BANGOR, Maine — Mike Dyer won’t know for several days whether the final numbers will meet his goal, but the Bass Park director was more than pleased with opening-weekend numbers at the Bangor State Fair, which started its 10-day run on Friday.
A return to a single admission price, decent weather and crowd-pleasing attractions made for 15,118 paid visitors Saturday, a number Dyer said was better than any three days’ paid attendance combined last year.
The attendance number was likely more than 16,000 considering promotional tickets, Dyer added.
“That’s why everybody’s smiling,” he said in his office Sunday afternoon.
Sunday drew 8,468 more visitors for a three-day total of 26,077.
This year the fair is returning to a pay-one-price structure last used in 1993, when 90,000 people paid a $7 daily fee for unlimited rides and shows.
The 2009 version of the pay-one-price admission is $10 per person.
Last year’s admission charge was $7 for adults, $5 for seniors, and $3 for children ages 12 and younger, but those rates did not include rides.
“Everything has been overwhelmingly positive,” Dyer said. “That’s not to say there weren’t a few people who had their problems. The vendors and people running the games on the midway are very upbeat.”
Dyer’s attendance goal for the fair, which closes Aug. 8, is 65,000 to 70,000 people, which would be a significant improvement over last year’s attendance figure of 42,000.
Even 59,000 people would be a bonus for the city of Bangor and Fiesta Shows, the company that operates the midway.
“At that point they will both have the income to equal five-year averages for both of us,” Dyer said. “In this economy, that’s not a bad goal to hit.”
Dyer isn’t sure what the single-day attendance records are, but in 1988, when 114,000 people paid $5 to attend an 11-day fair, the weekends sometimes hit around 18,000 people.
The low attendance numbers for last year’s fair were likely due to high gasoline prices and rainy weather, Dyer said.
“If we get a couple of days of solid rain, that’s going to impact my [attendance] hopes,” he said. “By the same token, because [the admission] is such a deal, it might drive that 15,000 number up next weekend if we lose a couple of days during the week [due to rain].”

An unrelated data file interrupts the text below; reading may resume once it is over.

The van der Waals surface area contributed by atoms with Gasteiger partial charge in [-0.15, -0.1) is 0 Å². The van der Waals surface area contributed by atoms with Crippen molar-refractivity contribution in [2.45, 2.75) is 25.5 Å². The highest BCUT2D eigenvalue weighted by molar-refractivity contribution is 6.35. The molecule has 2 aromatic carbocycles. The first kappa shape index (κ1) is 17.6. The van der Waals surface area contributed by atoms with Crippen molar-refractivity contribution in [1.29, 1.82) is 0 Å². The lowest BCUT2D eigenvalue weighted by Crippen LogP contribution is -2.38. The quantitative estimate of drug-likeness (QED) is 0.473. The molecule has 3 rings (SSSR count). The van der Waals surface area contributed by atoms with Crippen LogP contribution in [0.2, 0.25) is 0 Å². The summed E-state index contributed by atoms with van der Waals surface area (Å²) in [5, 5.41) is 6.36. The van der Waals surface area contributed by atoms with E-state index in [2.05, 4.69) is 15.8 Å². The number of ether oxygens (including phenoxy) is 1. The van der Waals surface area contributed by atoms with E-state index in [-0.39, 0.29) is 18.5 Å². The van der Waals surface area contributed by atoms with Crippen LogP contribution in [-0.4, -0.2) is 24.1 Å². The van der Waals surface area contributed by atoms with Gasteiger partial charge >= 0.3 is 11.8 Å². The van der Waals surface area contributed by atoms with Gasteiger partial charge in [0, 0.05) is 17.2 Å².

Saturday’s crowd apparently helped push visitors to the agricultural tents, which saw an increase in attendance.
The neighborhood streets and local businesses around Bass Park also were crowded with cars Saturday because the grass infield of the grandstand was too wet to use as a parking lot. Cars were parked there Sunday.
In addition to the crowded side streets, the parking garage at Hollywood Slots, across Main Street from Bass Park, also was busy at times. Dyer said fair officials were recommending people park there as an option.
Hollywood Slots, which usually offers free parking during the week, is charging $5 during the fair for anyone who does not have a reservation for the on-site hotel or a players’ card for the casino. The money is being set aside for two charities, although an operator who answered the phone at the facility Sunday did not know which charities.
Bangor Fire Lt. Troy Lare said Saturday and Sunday brought typical fair injuries such as scabbed knees and dizziness, but nothing too serious.
Sunday didn’t bring the same crush of people that Saturday did, but lines were still long in the afternoon for rides such as the Zipper, the Thunderbolt and the Sea Dragon.
Dyer said the Tigers of India show, featuring Bengal tigers from the Marcan Tiger Preserve in Holmes County, Fla., has been among the most popular events of the fair so far. More than an hour before the tigers’ Sunday evening show, dozens of people waited in the bleachers or lined the fences around the cage to watch the big cats doze and pace.
Glenburn residents Don Dube and Jennifer Preston’s 3-year-old daughter Oceanna was one of the many children glued to her spot as she stared into the cage.
“She’s mesmerized,” Preston said. “She loves animals. We have a house full of animals. We’re animal lovers.”
Dube and Preston said they liked the new all-inclusive admission price, although they would have visited the fair regardless of the change.
“Even if I don’t go on any rides I won’t feel as bad as some of the years where I’ve had to pay a lot of money and didn’t really get much out of it,” Dube said. “It usually ended up raining when we were here.
The 10 bucks was well worth [Oceanna] being entertained whether we do any rides or not.”